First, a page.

Rabat - While many in Morocco struggle to make a living amid high fuel prices that have affected the transport of most goods, Rabat’s allies in the Middle East are, as part of OPEC+, have committed to keep fuel prices at the current level.
Current global oil prices, hovering around the $90 per barrel mark, have presented a significant challenge for many people around the world trying to make a living. From giant multinational businesses to self-employed taxi drivers, the high cost of energy and fuel are cutting into bottom lines, delaying production, and raising prices on most basic commodities.
In Morocco this trend has expressed itself in many troublesome forms. The price of printing this year’s textbooks has risen, fuel prices are painfully high, the price of bread and fresh vegetables has increased. It’s hard not to have been impacted by the current global context.
While many look towards a conclusion of the Ukraine war or a boost in global production as a means to lower fuel prices, others are looking for ways to keep the current prices. OPEC+, the Organization of the Petroleum Exporting Countries and Russia, this week indicated they are willing to cut production as needed, in order to keep oil prices high.
Some of the most powerful members of OPEC, the United Arab Emirates and Saudi Arabia, are actively working to ensure oil prices do not fall amid concerns that a global economic contraction is likely to depress demand, which would result in lower oil prices.
While many countries, notably the US, have pleaded with OPEC+ to boost production in order to lower oil prices, the oil cartel has chosen to do the opposite. This week, the group of major oil-producing nations chose to implement a minor symbolic production cut of 100,000 barrels a day.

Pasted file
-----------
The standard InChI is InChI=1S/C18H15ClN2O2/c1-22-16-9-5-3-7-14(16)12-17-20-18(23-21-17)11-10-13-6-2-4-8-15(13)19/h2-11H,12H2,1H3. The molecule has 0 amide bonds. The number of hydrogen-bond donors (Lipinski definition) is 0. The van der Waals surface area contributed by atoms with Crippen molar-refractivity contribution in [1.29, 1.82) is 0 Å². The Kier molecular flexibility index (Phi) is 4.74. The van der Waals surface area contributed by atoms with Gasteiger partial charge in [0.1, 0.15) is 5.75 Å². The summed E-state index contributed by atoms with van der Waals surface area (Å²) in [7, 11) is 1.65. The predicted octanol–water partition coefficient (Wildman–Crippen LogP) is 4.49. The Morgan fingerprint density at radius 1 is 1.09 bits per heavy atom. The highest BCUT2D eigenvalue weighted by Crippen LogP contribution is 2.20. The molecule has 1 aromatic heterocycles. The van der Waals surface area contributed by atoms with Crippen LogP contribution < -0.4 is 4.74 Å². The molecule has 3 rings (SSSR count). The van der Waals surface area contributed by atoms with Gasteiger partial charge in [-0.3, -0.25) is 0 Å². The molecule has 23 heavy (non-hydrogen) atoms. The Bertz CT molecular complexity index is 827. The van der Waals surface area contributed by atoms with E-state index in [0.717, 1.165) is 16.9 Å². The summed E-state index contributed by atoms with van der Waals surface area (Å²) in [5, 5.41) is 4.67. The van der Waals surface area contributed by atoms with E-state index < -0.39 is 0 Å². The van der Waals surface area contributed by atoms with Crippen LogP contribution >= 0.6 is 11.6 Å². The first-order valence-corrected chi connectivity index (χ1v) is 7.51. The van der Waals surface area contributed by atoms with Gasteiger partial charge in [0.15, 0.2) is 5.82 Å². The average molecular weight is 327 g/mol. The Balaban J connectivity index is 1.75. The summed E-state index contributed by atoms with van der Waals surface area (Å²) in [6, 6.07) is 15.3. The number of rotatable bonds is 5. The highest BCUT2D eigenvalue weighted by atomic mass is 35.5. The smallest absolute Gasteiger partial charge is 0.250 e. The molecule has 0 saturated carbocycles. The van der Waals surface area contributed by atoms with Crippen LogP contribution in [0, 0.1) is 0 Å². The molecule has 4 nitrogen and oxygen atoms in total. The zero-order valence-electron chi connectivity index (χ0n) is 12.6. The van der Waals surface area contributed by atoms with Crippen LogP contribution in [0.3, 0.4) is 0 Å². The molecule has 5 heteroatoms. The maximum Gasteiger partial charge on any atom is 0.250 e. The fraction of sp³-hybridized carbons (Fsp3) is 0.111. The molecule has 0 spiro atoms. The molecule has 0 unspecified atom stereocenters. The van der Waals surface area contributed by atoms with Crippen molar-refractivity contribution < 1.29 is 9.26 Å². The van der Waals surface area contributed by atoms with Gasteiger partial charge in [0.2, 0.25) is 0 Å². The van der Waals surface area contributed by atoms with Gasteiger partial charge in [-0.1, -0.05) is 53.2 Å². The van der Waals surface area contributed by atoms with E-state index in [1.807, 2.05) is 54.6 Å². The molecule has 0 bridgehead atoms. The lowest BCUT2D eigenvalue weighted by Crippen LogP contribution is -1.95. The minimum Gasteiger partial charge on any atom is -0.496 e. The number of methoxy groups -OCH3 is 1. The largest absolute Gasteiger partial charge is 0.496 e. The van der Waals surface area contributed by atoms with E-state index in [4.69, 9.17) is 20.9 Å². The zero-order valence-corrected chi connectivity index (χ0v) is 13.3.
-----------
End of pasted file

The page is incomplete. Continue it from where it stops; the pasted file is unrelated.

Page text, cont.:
For OPEC members, the current high oil and gas prices are nothing but good economics, funding their state projects and efforts to diversify away from oil over the coming decades. For oil-importing countries, the news means high oil prices are likely to continue to contribute to economic hardships and dwindling food currency reserves.
While the coming OPEC production cut in October is only minor, the news led to a jump in oil prices, especially after Russia in the same week shut down its Nord Stream gas pipeline to Europe. This market reaction was likely celebrated in Riyadh and Dubai, providing further evidence of OPEC’s ability to influence global oil prices as it desires.
For Moroccans, such news means that current fuel and energy prices are likely to continue, especially as Morocco imports 90% of its energy needs from abroad.
Ironically, the only thing that could bring relief in terms of lower fuel prices, is if further bad news emerges about a coming global economic crisis that would drive down demand for oil.
Source: Morocco World News.